5. I’m a little bit concerned about your state of health Lorna if you couldn’t manage a scone after your panini. You could have done your old trick of leaving the tearoom, walking round the block then re-entering for more tea and scone. Reassure me that you’re okay!

    • Would it set your mind at rest to know I’d already indulged mid-morning? I confess I spent a bit of idle time in the A K Bell Library cafe in Perth prior to lunching at Berryfields, which might have had something to do with not having a scone after my panini. We were going to go for a walk but it was so bitterly cold that we wimped out. In fact, I have a feeling we went to another tearoom later on in the afternoon that day, although my memory is a little hazy now.

  6. I have been trying to figure out why the name “Berryfields” sounds so familiar, and I’ve just worked out that it’s the name of Monty Don’s garden. And like Suth2, I was also recalling Abernethy biscuits. I think I should come here so I can get the actual Berryfields-in-Abernethy clear in my mind!

    • An excellent notion, Christine. I believe they called the tearoom Berryfields as a salute to the soft fruit industry that does pretty well in that part of the country. I’m curious to know why you don’t see Abernethy biscuits more, in fact it’s years since I had one and I think it’s high time I got reacquainted.

  7. A hot cuppa and a nosh by a warm fire…it doesn’t get much better than that. Also, you’ve shown me something new: I’ve never seen tuna salad (mayonnaise) piled on top of a baked potato before! I’ll have to give it a try. :0)

    • Quite right, I couldn’t agree more re: the fire and a hot cup of tea, especially in Scotland at this time of year. Tuna mayonnaise is a very common topping for baked potatoes in this part of the world, how interesting that it’s not something you get in your neck of the woods. It’s rather a nice combination.

  8. Thank you for all your lovely comments about our wee tearoom! We changed the name as Berryfields was the name I used to bake under, named for the fields on which our house (named Strawberry Fields!) is situated in Abernethy. My husband recalls berry picking here in the summers when he was small. We often have Berry scones on the menu, usually raspberry or blueberry, but I am always looking for new ideas. With regards to Abernethy biscuits, they don’t actually come from Abernethy, although everyone assumes they do. I have made them in the past, and may do again in the future, but they’re not a regular menu item. The Tower which Lorna mentions above is open all year round, and we are the keyholders, so if you fancy working up a appetite by climbing the 98 steps do pop in! We are open every day except Tuesday. Hazel x ( I am usually found in the kitchen 🙂 )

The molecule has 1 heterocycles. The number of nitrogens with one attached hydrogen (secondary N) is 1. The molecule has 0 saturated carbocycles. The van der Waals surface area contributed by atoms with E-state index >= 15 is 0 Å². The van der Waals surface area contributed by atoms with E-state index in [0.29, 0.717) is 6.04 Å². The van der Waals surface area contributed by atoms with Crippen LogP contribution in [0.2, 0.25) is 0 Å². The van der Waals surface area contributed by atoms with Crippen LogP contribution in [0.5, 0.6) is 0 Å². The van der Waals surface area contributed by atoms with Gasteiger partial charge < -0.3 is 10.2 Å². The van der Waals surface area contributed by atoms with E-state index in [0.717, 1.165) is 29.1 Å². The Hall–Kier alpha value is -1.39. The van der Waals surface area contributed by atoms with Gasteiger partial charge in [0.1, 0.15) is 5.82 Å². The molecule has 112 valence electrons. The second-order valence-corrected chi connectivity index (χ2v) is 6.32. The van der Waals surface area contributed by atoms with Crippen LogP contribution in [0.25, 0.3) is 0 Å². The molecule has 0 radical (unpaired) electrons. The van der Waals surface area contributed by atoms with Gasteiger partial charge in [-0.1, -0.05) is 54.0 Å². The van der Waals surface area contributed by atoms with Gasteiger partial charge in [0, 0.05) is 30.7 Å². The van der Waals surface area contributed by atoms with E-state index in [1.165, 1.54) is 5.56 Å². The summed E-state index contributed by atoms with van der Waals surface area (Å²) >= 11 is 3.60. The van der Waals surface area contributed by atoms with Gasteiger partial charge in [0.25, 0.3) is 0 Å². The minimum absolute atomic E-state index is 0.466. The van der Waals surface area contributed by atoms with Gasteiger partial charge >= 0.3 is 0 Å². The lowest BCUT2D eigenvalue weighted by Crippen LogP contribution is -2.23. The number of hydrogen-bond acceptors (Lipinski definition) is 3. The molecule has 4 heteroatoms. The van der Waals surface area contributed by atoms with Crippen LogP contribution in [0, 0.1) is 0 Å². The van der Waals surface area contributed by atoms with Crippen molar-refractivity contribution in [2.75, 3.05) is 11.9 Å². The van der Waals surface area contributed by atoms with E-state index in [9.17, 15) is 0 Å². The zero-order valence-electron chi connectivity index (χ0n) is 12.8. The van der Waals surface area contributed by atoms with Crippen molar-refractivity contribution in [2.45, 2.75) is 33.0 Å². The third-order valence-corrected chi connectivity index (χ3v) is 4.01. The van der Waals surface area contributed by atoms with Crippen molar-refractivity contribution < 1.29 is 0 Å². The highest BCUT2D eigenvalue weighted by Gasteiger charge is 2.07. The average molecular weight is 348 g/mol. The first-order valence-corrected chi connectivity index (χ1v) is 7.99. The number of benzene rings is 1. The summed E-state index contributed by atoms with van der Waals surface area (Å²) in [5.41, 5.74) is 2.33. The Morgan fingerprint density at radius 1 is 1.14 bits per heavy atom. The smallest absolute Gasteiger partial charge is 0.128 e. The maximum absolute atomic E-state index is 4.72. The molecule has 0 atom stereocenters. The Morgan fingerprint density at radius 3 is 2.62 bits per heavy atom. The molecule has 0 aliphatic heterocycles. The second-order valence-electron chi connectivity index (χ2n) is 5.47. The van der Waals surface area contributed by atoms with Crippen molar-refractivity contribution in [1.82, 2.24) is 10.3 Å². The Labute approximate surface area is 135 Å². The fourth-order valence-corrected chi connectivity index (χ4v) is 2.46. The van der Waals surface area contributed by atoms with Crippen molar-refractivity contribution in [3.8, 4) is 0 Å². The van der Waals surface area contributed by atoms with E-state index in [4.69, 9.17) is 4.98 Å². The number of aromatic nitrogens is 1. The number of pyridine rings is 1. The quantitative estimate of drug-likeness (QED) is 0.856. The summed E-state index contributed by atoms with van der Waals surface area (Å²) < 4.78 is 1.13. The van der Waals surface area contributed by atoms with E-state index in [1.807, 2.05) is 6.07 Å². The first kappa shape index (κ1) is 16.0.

• Thank you kindly for dropping in, and for providing such a tasty luncheon. I think Berryfields is a very attractive name for a tearoom, and most apt in the circumstances. I must try one of your berry scones some time, they sound delicious. Raspberries work particularly well in scones, I think (and happen to be one of my favourite fruits). Thank you for the information about Abernethy biscuits, I had mistakenly assumed that they hailed from your fine town. I wonder how they got that name. I’ve yet to scale that tower next-door to you, it’s something I must do one of these days. I’m sure legging it up and down 98 steps would work up a good appetite for some of your tasty treats. 🙂

  9. The biscuits were named after Dr Abernethy who apparently came up with them to aid digestion (similar to digestive biscuits). Although we could always pretend they are from Abernethy as an excuse to sample a few! 😀

  10. warning to self – as I scroll through your blog I become more hungry (always ensure you have eaten first Scott) – N.B. Lorna never travel without you camera – shocking 🙂

    • Thanks Scott. I get hungry when I write the posts, too, it’s terrible. I deliberately didn’t take my camera because sometimes I get fed up of photographing my food – I just want to eat it! 🙂

    • Thank you, and how exciting about your trip. I think you’ll be able to get a decent cup of tea in London all right, although it might be rather pricey, as everything seems to be there. I don’t know London’s tearooms at all I’m afraid, but I know that there are plenty of shops selling loose leaf teas and presumably also tearooms selling good quality tea, too. One place I do remember having a nice (if somewhat expensive) cup of tea was Harrod’s. You can also buy some nicely packaged tea to take home from there, and from Fortnum and Mason. Both of these fine establishments are in the city centre, although I’m sure you can get nice teas elsewhere for a cheaper price. It’s nice to get tea in a Fortnum’s tin though. 🙂

  11. The tea cup is beautiful! The mushroom and cheese panini sounds delicious. Tea rooms are such a wonderfully-warming concept. I wish there were more in the US.

    • Thanks Julia, I still think about that panini from time to time, it was delicious. I believe the tea business is thriving in the US but it’s got a big job on its hands competing with such a strong coffee culture. Hopefully, tea rooms will be popping up near you in years to come.